Who was Sally, though? Well, sadly, while no confirmed images of her exist today, we do nevertheless know quite a lot about her – and some of her story is quite astounding. Sarah “Sally” Hemings was born into slavery in approximately 1773 to a woman named Betty. Betty’s parents, meanwhile, were Susanna – who had arrived in America from Africa as a slave – and a British ship’s captain called John Hemings.
And the original owner of Sally’s mother Betty and grandmother Susanna was one Francis Eppes IV. When he died, his daughter Martha Eppes then inherited the two women and employed them as personal slaves. Martha subsequently married John Wayles, who was the father of Jefferson’s wife, Martha.
After that, Wayles took Betty as his mistress and fathered six children with her – the youngest of whom was Sally. And as we’ve already seen, the Jeffersons inherited 135 slaves from Wayles when he died in 1773, with one of them again being Sally.
So, the astonishing fact is that Sally was a half-sister of Jefferson’s wife, Martha. Then, after Martha’s death, Sally became Jefferson’s mistress. We can only speculate, however, as to whether Jefferson’s attraction for Sally was partly caused by her relation to the grief-stricken widower’s late wife.
And when Sally came into the ownership of Jefferson in 1773, she was but a babe in arms. Her childhood was spent on the Monticello plantation, in fact. Neither she nor any of her siblings worked in the fields, though; instead, they were given positions as craftsmen of various kinds or as house servants. Sally herself would become a servant.
Yet while we cannot know precisely when Jefferson’s relationship with Sally started, there is perhaps a clue to be had. From 1784 Jefferson spent time in France as an American envoy; and, while there, he decided that one of his daughters, nine-year-old Maria, should join him in Paris. But she would need a companion for the journey, and so Sally was chosen for the role at the age of 15 or 16.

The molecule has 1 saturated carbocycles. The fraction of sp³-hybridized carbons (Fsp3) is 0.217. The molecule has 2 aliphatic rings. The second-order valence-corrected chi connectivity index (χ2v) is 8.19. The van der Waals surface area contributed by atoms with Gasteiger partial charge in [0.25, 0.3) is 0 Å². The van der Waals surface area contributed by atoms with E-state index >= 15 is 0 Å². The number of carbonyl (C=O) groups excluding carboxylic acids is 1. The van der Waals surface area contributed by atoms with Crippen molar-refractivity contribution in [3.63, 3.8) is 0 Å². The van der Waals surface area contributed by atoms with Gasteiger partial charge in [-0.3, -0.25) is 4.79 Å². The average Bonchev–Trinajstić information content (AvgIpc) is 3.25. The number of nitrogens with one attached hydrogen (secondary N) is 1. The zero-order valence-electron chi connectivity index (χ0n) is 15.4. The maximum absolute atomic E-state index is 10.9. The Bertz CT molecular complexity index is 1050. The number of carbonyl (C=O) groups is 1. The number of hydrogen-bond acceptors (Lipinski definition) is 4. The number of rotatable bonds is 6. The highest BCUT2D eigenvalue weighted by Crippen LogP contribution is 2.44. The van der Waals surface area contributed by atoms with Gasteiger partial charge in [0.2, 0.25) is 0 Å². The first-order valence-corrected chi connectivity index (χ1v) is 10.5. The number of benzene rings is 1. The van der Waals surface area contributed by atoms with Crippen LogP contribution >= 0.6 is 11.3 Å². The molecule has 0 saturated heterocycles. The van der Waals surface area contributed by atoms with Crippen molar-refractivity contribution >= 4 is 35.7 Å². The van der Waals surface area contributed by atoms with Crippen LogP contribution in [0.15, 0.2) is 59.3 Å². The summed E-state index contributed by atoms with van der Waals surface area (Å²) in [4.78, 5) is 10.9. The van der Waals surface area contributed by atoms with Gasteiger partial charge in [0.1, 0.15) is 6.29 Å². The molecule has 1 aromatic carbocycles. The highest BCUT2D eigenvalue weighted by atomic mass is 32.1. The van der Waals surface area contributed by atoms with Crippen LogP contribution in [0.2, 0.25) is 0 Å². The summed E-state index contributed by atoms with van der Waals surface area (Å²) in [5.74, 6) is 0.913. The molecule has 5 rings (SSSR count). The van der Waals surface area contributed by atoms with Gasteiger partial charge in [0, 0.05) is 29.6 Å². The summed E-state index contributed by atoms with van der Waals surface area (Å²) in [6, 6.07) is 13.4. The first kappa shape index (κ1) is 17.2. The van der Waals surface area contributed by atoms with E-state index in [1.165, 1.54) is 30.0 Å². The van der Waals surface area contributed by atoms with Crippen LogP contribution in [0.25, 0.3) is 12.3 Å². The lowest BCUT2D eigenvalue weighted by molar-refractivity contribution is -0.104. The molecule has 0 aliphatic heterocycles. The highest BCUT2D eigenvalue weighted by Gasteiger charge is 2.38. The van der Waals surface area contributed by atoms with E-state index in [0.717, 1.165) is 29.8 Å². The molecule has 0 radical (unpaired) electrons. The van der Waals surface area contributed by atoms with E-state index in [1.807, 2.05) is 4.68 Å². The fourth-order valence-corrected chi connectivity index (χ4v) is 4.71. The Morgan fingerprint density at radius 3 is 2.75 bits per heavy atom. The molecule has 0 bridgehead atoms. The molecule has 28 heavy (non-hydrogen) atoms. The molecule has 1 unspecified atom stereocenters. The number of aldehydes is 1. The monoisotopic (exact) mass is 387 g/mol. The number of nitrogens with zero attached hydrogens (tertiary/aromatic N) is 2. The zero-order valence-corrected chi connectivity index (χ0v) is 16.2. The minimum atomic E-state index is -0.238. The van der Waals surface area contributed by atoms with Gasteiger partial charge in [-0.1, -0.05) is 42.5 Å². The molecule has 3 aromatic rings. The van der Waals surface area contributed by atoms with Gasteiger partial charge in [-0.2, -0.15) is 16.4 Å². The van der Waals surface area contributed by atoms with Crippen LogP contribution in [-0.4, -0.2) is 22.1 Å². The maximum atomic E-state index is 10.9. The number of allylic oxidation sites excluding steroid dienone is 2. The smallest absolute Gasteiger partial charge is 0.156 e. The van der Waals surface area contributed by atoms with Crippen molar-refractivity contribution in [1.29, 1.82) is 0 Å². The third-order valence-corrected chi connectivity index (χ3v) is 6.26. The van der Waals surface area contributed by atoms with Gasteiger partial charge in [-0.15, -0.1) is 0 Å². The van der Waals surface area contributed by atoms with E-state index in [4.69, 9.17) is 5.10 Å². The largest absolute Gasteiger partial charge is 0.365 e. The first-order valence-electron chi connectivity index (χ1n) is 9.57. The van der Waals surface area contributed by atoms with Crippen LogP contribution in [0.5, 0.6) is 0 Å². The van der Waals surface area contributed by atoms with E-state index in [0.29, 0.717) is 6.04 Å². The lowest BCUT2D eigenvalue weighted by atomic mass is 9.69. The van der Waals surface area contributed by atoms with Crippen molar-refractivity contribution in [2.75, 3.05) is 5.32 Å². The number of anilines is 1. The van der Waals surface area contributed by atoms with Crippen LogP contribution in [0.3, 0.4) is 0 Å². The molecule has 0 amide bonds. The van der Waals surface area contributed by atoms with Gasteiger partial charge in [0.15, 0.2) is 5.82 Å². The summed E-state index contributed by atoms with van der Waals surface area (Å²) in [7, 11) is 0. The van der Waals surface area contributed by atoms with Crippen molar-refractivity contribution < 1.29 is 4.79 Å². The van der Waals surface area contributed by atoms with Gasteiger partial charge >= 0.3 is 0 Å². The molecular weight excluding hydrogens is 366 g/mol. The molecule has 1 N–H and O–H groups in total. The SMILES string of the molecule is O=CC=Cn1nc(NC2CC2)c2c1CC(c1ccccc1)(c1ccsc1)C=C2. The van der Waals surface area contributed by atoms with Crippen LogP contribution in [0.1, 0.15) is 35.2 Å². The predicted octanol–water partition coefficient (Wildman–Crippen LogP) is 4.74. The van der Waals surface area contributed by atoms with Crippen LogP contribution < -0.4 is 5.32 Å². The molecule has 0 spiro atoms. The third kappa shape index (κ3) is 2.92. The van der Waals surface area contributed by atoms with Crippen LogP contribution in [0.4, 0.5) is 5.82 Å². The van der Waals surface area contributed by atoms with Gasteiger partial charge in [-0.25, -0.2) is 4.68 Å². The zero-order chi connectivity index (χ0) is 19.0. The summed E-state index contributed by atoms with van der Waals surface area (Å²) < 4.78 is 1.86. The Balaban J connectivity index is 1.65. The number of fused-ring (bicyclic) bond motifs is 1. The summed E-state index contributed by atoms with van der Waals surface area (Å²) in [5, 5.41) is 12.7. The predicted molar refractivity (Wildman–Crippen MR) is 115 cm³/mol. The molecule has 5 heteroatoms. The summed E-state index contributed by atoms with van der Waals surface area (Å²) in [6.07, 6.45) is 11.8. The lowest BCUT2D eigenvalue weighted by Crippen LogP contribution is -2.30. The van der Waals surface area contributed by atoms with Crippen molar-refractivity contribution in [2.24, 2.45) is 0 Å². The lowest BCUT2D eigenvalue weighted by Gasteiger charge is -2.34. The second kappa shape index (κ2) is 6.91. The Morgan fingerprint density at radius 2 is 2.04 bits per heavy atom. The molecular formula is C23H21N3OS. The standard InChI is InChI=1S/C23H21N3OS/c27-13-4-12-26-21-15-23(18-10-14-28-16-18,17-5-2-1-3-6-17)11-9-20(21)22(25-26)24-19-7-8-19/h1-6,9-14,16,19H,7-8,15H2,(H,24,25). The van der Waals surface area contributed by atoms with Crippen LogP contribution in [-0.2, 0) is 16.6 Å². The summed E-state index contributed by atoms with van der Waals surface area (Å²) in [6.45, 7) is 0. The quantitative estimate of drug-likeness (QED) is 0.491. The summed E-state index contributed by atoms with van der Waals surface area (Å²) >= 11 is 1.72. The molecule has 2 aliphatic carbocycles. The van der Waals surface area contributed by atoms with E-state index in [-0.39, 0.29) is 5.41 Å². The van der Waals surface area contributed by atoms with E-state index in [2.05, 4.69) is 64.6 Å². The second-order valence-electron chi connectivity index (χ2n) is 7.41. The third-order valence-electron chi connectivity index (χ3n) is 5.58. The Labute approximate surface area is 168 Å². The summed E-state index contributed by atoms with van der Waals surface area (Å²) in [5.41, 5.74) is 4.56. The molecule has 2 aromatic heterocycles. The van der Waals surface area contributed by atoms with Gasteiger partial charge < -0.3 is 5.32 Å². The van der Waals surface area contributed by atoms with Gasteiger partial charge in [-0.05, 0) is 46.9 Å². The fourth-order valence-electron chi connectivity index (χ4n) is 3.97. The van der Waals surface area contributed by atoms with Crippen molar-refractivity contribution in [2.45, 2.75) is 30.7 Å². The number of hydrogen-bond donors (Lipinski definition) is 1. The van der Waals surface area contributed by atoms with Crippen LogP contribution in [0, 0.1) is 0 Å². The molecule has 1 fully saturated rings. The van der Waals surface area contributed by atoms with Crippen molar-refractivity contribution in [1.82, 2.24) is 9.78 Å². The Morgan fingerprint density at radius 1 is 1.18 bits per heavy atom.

Consequently, Sally spent more than two years in Paris. If she had chosen to, she could have left the Jefferson entourage to be a free woman, since slavery was abolished in revolutionary France. Nonetheless, she later returned to Monticello and a life of slavery. Sally’s son Madison would go on to claim that she had in fact become pregnant by Jefferson in Paris.
So, in 1789, Sally returned once again to the Monticello plantation. It’s been said that Jefferson enticed her to Virginia with the promise that any children she had would be freed from slavery when they reached the age of 21.
Sally lived out the rest of her life in Monticello, working as a maid and seamstress. She died in 1835 at the age of 61 or 62, living to see all her children freed from slavery – although she herself was never a free woman as far as we know. And until 2017, it was believed that no trace of Sally remained at Monticello. That year, however, a extraordinary discovery was made: the Monticello room where Sally had lived.
The tiny room – measuring just 13 feet by a little less than 15 feet – dates from 1809 and is in a wing of the Monticello house next to Jefferson’s bedroom. It’s currently being restored and will be open to the public when work is completed. And of the find, Monticello’s director of restoration, Gardiner Hallock, told NBC News, “This discovery gives us a sense of how enslaved people were living. Some of Sally’s children may have been born in this room.” Now, at last, Sally Hemings’ life at Monticello has a contemporary physical presence.